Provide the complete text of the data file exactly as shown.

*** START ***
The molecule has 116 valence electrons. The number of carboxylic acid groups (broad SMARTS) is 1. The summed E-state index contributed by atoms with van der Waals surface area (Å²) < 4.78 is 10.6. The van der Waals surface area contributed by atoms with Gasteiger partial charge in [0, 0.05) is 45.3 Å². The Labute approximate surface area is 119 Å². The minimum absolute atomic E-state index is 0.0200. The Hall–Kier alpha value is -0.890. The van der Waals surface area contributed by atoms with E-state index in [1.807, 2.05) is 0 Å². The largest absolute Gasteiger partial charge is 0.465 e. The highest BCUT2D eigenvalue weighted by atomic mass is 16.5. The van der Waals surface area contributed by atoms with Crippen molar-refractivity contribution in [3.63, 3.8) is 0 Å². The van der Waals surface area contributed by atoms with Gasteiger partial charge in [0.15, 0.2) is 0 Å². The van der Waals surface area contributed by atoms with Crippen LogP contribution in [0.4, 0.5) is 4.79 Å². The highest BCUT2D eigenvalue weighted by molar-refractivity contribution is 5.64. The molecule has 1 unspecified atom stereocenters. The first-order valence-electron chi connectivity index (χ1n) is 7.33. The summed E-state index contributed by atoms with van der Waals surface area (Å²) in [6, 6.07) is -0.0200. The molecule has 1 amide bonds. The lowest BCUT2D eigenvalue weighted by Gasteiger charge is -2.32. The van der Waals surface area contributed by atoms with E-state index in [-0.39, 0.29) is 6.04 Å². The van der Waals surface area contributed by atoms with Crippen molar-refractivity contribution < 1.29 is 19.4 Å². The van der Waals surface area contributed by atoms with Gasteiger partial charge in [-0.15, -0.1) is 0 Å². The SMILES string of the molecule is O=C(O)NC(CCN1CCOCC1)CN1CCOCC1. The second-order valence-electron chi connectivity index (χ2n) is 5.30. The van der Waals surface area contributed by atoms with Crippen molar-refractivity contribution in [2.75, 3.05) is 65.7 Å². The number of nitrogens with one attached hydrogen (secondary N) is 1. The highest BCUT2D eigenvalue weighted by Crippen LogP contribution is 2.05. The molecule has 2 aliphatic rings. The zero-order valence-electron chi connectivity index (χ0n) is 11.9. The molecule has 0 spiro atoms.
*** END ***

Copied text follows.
The molecule has 116 valence electrons. The number of carboxylic acid groups (broad SMARTS) is 1. The summed E-state index contributed by atoms with van der Waals surface area (Å²) < 4.78 is 10.6. The van der Waals surface area contributed by atoms with Gasteiger partial charge in [0, 0.05) is 45.3 Å². The Labute approximate surface area is 119 Å². The minimum absolute atomic E-state index is 0.0200. The Hall–Kier alpha value is -0.890. The van der Waals surface area contributed by atoms with E-state index in [1.807, 2.05) is 0 Å². The largest absolute Gasteiger partial charge is 0.465 e. The highest BCUT2D eigenvalue weighted by atomic mass is 16.5. The van der Waals surface area contributed by atoms with Crippen molar-refractivity contribution in [3.63, 3.8) is 0 Å². The van der Waals surface area contributed by atoms with Gasteiger partial charge in [0.15, 0.2) is 0 Å². The van der Waals surface area contributed by atoms with Crippen LogP contribution in [0.4, 0.5) is 4.79 Å². The highest BCUT2D eigenvalue weighted by molar-refractivity contribution is 5.64. The molecule has 1 unspecified atom stereocenters. The first-order valence-electron chi connectivity index (χ1n) is 7.33. The summed E-state index contributed by atoms with van der Waals surface area (Å²) in [6, 6.07) is -0.0200. The molecule has 1 amide bonds. The lowest BCUT2D eigenvalue weighted by Gasteiger charge is -2.32. The van der Waals surface area contributed by atoms with E-state index in [-0.39, 0.29) is 6.04 Å². The van der Waals surface area contributed by atoms with Crippen molar-refractivity contribution < 1.29 is 19.4 Å². The van der Waals surface area contributed by atoms with Gasteiger partial charge in [-0.15, -0.1) is 0 Å². The SMILES string of the molecule is O=C(O)NC(CCN1CCOCC1)CN1CCOCC1. The second-order valence-electron chi connectivity index (χ2n) is 5.30. The van der Waals surface area contributed by atoms with Crippen molar-refractivity contribution in [2.75, 3.05) is 65.7 Å². The number of nitrogens with one attached hydrogen (secondary N) is 1. The highest BCUT2D eigenvalue weighted by Crippen LogP contribution is 2.05. The molecule has 2 aliphatic rings. The zero-order valence-electron chi connectivity index (χ0n) is 11.9. The molecule has 0 spiro atoms.